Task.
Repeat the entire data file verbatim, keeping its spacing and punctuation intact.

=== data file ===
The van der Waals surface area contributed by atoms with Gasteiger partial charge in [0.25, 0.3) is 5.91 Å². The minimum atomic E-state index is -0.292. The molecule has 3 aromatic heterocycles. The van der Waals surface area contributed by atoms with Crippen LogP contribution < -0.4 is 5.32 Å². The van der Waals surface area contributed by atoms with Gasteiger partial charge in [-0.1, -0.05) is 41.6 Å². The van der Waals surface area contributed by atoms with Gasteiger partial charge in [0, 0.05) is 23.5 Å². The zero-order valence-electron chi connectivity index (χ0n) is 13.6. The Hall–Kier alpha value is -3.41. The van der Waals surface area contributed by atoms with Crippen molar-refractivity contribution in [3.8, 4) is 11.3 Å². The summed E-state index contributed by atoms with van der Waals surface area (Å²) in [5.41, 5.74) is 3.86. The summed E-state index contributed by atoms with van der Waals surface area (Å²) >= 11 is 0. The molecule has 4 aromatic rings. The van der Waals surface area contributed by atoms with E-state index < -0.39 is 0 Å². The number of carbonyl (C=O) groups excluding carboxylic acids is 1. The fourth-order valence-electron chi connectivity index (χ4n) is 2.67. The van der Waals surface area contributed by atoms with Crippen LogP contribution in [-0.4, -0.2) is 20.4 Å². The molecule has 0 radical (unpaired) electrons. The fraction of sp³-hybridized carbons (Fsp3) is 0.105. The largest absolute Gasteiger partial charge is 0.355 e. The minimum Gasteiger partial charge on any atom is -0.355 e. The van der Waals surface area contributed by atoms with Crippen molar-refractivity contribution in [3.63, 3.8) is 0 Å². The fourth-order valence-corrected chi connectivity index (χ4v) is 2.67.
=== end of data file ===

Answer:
The van der Waals surface area contributed by atoms with Gasteiger partial charge in [0.25, 0.3) is 5.91 Å². The minimum atomic E-state index is -0.292. The molecule has 3 aromatic heterocycles. The van der Waals surface area contributed by atoms with Crippen LogP contribution < -0.4 is 5.32 Å². The van der Waals surface area contributed by atoms with Gasteiger partial charge in [-0.1, -0.05) is 41.6 Å². The van der Waals surface area contributed by atoms with Gasteiger partial charge in [0, 0.05) is 23.5 Å². The zero-order valence-electron chi connectivity index (χ0n) is 13.6. The Hall–Kier alpha value is -3.41. The van der Waals surface area contributed by atoms with Crippen molar-refractivity contribution in [3.8, 4) is 11.3 Å². The summed E-state index contributed by atoms with van der Waals surface area (Å²) in [5.41, 5.74) is 3.86. The summed E-state index contributed by atoms with van der Waals surface area (Å²) >= 11 is 0. The molecule has 4 aromatic rings. The van der Waals surface area contributed by atoms with E-state index < -0.39 is 0 Å². The number of carbonyl (C=O) groups excluding carboxylic acids is 1. The fourth-order valence-electron chi connectivity index (χ4n) is 2.67. The van der Waals surface area contributed by atoms with Crippen LogP contribution in [-0.4, -0.2) is 20.4 Å². The molecule has 0 radical (unpaired) electrons. The fraction of sp³-hybridized carbons (Fsp3) is 0.105. The largest absolute Gasteiger partial charge is 0.355 e. The minimum Gasteiger partial charge on any atom is -0.355 e. The van der Waals surface area contributed by atoms with Crippen molar-refractivity contribution in [3.63, 3.8) is 0 Å². The fourth-order valence-corrected chi connectivity index (χ4v) is 2.67.